We invite you to ask your questions here.

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    After the November 25 Public Hearing, when would the Council vote on 2nd reading? What other steps remain before the new documents become law? Once they have been adopted, when will they come into effect? Thanks!

    Brian Gifford asked 11 months ago

    Hi Brian,

    Great questions! Following the Public Hearing, Council may vote at any time to adopt the new planning documents. This could occur on Nov. 25th immediately following the hearing, or Council may choose to wait until a future Council meeting to vote on the documents. The choice is Council's to make on when to vote. 

    If Council adopts the documents, there are a number of procedural steps that must be taken before they become effective. This includes sending the documents to the Province for a review, which can take up to 90 days in total to receive a response. 

    Once we have confirmation that the Provincial review is complete, an advertisement will be placed in the Progress Bulletin to give notice that the documents are in effect. While it is difficult to estimate the timeline, I would hope that the documents will become effective early in 2020. 

    If you have any further questions, please do let us know.

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    Can you explain to me how "dwelling Unit" is defined or measured in say 6.3.1 Residential. Is it a building, a family group, a civic number or a cooking facility?

    Colin Finlay asked over 2 years ago

    Hi Colin,

    In Section 6.3.1, when the By-law states 1-2 dwelling units are permitted on a lot, this could be either: two single unit houses on the same lot or a duplex (or other type of two unit building).

    The Land Use By-law definition is: Dwelling Unit - means one or more habitable rooms that may be used as a residence by an independent, separate household, which: has a bathroom for exclusive use of the household; has a kitchen for the exclusive use of the household; and has a private entrance from outside the building or from a common hallway or stairway.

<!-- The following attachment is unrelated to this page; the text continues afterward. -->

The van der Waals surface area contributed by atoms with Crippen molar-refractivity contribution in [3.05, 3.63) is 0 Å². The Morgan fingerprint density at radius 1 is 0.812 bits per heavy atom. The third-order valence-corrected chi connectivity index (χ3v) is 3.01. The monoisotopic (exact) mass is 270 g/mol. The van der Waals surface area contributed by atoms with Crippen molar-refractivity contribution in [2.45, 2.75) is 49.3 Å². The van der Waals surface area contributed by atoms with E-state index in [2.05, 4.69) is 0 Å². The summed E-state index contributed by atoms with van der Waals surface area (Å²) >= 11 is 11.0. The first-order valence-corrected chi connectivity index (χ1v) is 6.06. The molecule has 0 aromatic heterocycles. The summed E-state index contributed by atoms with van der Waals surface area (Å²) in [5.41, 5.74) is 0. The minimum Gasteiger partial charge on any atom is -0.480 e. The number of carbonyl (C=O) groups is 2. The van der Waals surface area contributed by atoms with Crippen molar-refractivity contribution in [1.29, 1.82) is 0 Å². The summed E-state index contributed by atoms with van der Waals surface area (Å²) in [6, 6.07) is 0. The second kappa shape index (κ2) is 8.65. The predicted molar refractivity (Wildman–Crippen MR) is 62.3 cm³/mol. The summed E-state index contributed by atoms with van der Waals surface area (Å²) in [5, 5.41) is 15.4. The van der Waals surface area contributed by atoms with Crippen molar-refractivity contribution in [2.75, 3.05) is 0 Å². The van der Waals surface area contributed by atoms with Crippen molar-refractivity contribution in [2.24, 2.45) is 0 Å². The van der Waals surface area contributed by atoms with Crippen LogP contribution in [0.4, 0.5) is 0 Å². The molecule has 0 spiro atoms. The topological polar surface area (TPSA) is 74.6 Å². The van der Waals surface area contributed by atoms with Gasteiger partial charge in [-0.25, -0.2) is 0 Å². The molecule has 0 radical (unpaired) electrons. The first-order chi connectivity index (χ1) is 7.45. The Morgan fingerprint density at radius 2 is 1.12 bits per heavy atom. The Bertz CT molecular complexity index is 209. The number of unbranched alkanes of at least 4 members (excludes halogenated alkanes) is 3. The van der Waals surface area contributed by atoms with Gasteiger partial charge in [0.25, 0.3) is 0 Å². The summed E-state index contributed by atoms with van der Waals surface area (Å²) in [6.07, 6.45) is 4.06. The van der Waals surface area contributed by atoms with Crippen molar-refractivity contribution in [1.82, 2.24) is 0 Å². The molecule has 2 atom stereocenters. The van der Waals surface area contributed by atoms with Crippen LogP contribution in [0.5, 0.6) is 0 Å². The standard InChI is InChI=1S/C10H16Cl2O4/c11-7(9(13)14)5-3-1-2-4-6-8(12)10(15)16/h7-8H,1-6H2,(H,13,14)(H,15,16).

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    I noticed on the interactive map that the large protected area close to Deep Cove (see link provided below) owned by the Nature Conservatory of Nova Scotia is not marked as "Conservation" on the map. Was this an over sight or a change? Could the zoning by the Municipality impact this Nature Reserve if it is not considered "Conservation" by the zoning/municipality? http://www.natureconservancy.ca/en/where-we-work/nova-scotia/featured-projects/deep_cove.html

    TerriWhetstone asked over 2 years ago

    Hi Terri, 

    Great question! Currently the Conservation Zone has only been proposed for Municipally owned properties. With that said, if a landowner or group were to approach Council and request that the Conservation Zone be applied to a specific piece of privately owned property, that could certainly be considered. The zoning of the property will only affect what potentially could be developed on the site. The property owner would have final say over whether any development takes place regardless of what the Land Use By-law states is permitted on the site.